TL;DR – short summary
We can work out how all genomes are related to each other by looking at shared DNA sequences and working out what their shared common ancestor might have looked like at the DNA level. We can then deduce trees of relationships by then mapping the known genomes to these pieces of ancestral DNA. This is insanely more efficient than all previous attempts to infer genetic history.
Because it efficiently captures all information on genomic ancestry, and this ancestry is responsible for similarities and differences in our DNA, our technique should permit genetic information to be stored in a fraction of the disk space normally required.
It’s been a long while since I posted anything on this blog. That’s mainly because I’m now helping with fascinating work at Oxford’s Big Data Institute, which promises to re-write some of the foundations of evolutionary biology. Together with coding on the OneZoom tree of life project, it’s what has been taking up most of my research time.
The Big Data research involves two major ideas. The first is that an evolutionary approach can be used to compress genetic data by many orders of magnitude. The second is that inferring ancestors of pieces of DNA in the past can allow us to reconstruct evolutionary history across millions of genomes. These two ideas turn out to be intimately linked, a realisation that is largely due to Gil McVean and Jerome Kelleher, my colleagues at the BDI and the principle drivers of the work I’m about to discuss.
By way of a preface, I should highlight an important connection between family trees (sometimes called “pedigrees” or “genealogies”) and evolutionary processes. The connection comes about because evolution concerns the differential inheritance of pieces of DNA, and DNA is inherited through the family tree. As Richard Dawkins and I stated in The Ancestor’s Tale:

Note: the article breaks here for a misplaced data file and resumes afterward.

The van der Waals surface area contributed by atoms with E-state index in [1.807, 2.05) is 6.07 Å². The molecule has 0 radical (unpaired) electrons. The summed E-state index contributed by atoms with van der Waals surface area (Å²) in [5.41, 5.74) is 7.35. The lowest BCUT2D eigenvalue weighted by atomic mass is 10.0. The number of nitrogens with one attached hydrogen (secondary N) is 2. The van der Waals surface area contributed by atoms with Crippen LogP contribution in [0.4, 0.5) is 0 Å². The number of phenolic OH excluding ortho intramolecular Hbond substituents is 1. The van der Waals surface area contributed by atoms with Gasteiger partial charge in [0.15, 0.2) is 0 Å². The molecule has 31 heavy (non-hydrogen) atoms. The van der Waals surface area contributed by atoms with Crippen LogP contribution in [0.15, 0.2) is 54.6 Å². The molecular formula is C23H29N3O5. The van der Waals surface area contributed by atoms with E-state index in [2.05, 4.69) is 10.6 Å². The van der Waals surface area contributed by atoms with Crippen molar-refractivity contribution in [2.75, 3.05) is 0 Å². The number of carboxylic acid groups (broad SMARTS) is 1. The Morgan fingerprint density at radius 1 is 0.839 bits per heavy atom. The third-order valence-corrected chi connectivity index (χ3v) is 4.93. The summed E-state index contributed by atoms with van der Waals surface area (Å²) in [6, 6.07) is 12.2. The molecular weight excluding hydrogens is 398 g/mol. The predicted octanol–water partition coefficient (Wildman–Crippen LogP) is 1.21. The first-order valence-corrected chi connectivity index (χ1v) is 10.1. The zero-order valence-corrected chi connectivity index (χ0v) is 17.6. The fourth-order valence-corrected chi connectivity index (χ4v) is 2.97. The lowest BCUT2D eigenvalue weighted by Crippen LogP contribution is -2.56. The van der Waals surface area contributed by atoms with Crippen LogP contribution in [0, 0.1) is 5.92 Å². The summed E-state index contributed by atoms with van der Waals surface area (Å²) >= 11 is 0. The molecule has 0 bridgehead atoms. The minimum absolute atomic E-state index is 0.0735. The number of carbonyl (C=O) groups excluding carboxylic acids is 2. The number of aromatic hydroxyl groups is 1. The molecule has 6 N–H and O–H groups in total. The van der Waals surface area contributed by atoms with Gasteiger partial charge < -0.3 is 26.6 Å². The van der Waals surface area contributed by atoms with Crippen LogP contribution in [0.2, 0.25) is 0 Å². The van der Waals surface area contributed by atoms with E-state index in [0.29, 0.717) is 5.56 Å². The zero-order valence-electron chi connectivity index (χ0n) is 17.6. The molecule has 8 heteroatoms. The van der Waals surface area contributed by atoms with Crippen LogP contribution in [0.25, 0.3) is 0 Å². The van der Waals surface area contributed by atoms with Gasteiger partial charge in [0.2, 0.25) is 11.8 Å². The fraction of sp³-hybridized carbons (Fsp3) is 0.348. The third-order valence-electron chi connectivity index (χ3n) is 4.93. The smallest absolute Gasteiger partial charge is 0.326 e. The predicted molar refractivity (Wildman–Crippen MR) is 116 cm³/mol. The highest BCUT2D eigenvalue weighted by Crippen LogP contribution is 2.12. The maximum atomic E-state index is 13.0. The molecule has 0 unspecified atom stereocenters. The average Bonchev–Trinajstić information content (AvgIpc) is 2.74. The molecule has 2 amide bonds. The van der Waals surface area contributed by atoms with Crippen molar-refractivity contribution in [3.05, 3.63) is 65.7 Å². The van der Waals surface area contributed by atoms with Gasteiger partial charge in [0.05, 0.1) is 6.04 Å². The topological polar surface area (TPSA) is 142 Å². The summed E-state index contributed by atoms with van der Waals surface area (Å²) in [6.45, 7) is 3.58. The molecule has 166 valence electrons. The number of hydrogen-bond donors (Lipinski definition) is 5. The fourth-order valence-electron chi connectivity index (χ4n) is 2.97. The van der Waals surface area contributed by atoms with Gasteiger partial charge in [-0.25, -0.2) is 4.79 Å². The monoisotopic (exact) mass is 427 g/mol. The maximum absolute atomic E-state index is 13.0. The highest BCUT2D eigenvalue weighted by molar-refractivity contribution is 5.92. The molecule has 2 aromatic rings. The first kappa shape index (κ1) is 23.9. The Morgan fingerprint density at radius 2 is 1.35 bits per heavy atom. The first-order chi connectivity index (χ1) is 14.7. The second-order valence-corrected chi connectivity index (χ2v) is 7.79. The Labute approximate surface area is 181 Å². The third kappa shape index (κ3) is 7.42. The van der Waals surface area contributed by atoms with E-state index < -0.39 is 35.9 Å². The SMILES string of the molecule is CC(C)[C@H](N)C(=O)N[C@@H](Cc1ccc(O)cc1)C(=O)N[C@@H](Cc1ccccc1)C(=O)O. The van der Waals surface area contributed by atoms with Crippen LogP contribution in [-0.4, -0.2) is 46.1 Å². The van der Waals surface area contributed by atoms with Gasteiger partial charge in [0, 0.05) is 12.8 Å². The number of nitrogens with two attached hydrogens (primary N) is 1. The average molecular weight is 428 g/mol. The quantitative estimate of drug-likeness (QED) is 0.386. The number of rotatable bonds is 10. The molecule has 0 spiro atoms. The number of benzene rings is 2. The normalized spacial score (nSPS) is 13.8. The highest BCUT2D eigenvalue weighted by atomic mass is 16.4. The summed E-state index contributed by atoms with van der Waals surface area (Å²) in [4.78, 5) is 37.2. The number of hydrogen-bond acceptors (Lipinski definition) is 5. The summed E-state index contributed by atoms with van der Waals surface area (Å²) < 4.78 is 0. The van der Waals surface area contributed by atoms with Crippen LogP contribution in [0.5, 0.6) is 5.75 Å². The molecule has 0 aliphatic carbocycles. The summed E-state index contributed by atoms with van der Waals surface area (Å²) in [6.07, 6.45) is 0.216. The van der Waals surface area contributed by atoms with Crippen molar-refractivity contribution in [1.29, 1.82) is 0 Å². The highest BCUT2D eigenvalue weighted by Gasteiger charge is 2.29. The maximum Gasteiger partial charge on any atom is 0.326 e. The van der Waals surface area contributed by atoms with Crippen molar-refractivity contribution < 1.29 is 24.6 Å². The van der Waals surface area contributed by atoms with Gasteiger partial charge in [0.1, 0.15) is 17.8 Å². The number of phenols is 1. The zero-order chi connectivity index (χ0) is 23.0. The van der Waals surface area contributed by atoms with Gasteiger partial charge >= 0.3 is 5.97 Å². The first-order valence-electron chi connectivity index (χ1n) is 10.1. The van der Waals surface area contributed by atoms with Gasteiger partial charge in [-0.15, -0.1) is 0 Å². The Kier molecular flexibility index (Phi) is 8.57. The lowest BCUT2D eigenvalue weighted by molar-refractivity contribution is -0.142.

a gene takes a single path chosen from the maze of criss-crossing routes mapped by the (people) family tree
The basic idea of our project, and others like it, is to find likely paths for every piece of DNA (or loosely “gene”) in a set of genomes. It might help to imagine these paths forming a diaphanous net, tracing out many of the routes of the complete genealogyaThe network of ancestral routes taken by DNA through the family tree is technically known as the ARG (for Ancestral Recombination Graph). Programs like ARGweaver have previously been developed to try and estimate the true ARG from DNA, but are not scalable to large numbers of individuals. We are aiming to trace these paths for millions if not billions of individuals, hence the title of this blog post, and of our preprint: inferring the ancestry of everyone.
This task sounds impossible. After all each person has many millions of ancestors in their family tree. But there are two reasons to take heart. Firstly, as described in an excellent series of posts by Graham Coop, the number of ancestors from whom we inherit DNA – our “genetic ancestors” if you will – is much, much smaller than the number of genealogical ancestors. Secondly we can usually ignore “intermediate” ancestors.
What do I mean by intermediate? Well, think about the family tree shown here, which happens to link the two presidential candidates in the divisive 2016 US presidential election. This relationship shows them to be (at least) 19th cousins, sharing a distant pair of royal British ancestors. If all we are interested in is relationships, we only need to know that they share great-great-great-…-grandparents in the 14th century. We can forget about the identity of their intermediate ancestors: all those Percys, Roddams, Gordons, MacKays, MacLeods and so on. The genealogical relationship between the two candidates resides in the details of their most recent common ancestors: who they are (John of Gaunt & Katherine Swynford) and how long ago they lived (19 generations).